Lot 27
  • 27

Ivan Konstantinovich Aivazovsky

300,000 - 500,000 GBP
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  • The Coast at Yalta
  • signed in Cyrillic and dated 1851 in the ship
  • oil on canvas
  • 91.5 by 128cm, 36 by 50 1/2 in.


Private collection, France


Structural Condition The canvas is unlined and is securely attached to the artist's original, keyed wooden stretcher. This is ensuring a stable structural support. Paint Surface The paint surface has an even varnish layer There is a pattern of very fine lines of craquelure within the sea and the sky, most notably in the upper right quadrant of the composition. This appears entirely stable and is not visually distracting. There are raised stretcher-bar lines corresponding to the central vertical and horizontal stretcher members. These also appear entirely stable. Inspection under ultra-violet light shows small scattered retouchings, including: 1) a few small areas of tiny carefully applied spots of retouching within the sea in the lower left quadrant, 2) a small area of retouching within the sea below and to the right of the ship, 3) a small spot of retouching within the buildings on shoreline in the lower right quadrant, 4) a horizontal retouching with associated small spots within the sky towards the centre of the left edge, and some further tiny spots and lines within the sky. Summary The painting would therefore appear to be in very good and stable condition.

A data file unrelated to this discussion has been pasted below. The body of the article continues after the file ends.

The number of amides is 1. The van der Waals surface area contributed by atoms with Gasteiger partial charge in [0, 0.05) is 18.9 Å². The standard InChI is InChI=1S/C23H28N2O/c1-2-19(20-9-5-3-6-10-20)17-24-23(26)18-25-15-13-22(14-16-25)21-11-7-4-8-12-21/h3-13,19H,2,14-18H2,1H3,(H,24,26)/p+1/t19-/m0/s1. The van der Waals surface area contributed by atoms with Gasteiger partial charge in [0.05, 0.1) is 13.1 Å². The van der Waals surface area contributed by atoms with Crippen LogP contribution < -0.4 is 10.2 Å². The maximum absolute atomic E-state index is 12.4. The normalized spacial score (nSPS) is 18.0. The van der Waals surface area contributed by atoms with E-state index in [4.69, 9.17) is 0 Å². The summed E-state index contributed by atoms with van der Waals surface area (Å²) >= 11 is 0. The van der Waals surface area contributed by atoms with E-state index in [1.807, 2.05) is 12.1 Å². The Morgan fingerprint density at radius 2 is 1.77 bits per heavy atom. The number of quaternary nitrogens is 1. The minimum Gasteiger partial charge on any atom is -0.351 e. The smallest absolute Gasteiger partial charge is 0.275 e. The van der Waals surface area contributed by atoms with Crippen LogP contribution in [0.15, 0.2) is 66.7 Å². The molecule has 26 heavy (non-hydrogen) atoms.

"This lot is offered for sale subject to Sotheby's Conditions of Business, which are available on request and printed in Sotheby's sale catalogues. The independent reports contained in this document are provided for prospective bidders' information only and without warranty by Sotheby's or the Seller."

Catalogue Note

Dating from 1851, the year after Aivazovsky painted his celebrated masterpiece The Ninth Wave now at the State Russian Museum, The Coast at Yalta is one of the earliest Crimean views by the artist ever to appear at auction. Although a number of other views of the town exist, depictions from the eastern side are rare. The closest comparable view is the painting Crimea (The Peterhof State Museum Reserve), which dates from 1852 and at 58 by 88cm is significantly smaller than the present work.

The hilltop church of St John Chrystostom, which was the first stone building in Yalta when it was built in 1837, is clearly visible. Commissioned by Count Vorontsov in 1832, it was designed by Georgy Torricelli in the so-called pseudo-Gothic style which combined elements of Gothic and pre-Petrine Russian architecture. The location of the church meant that its three-tiered bell tower served as a navigation aid for sailors, something that would clearly have appealed to the artist.

The present work is included in the numbered archive of the artist's work compiled by Gianni Caffiero and Ivan Samarine.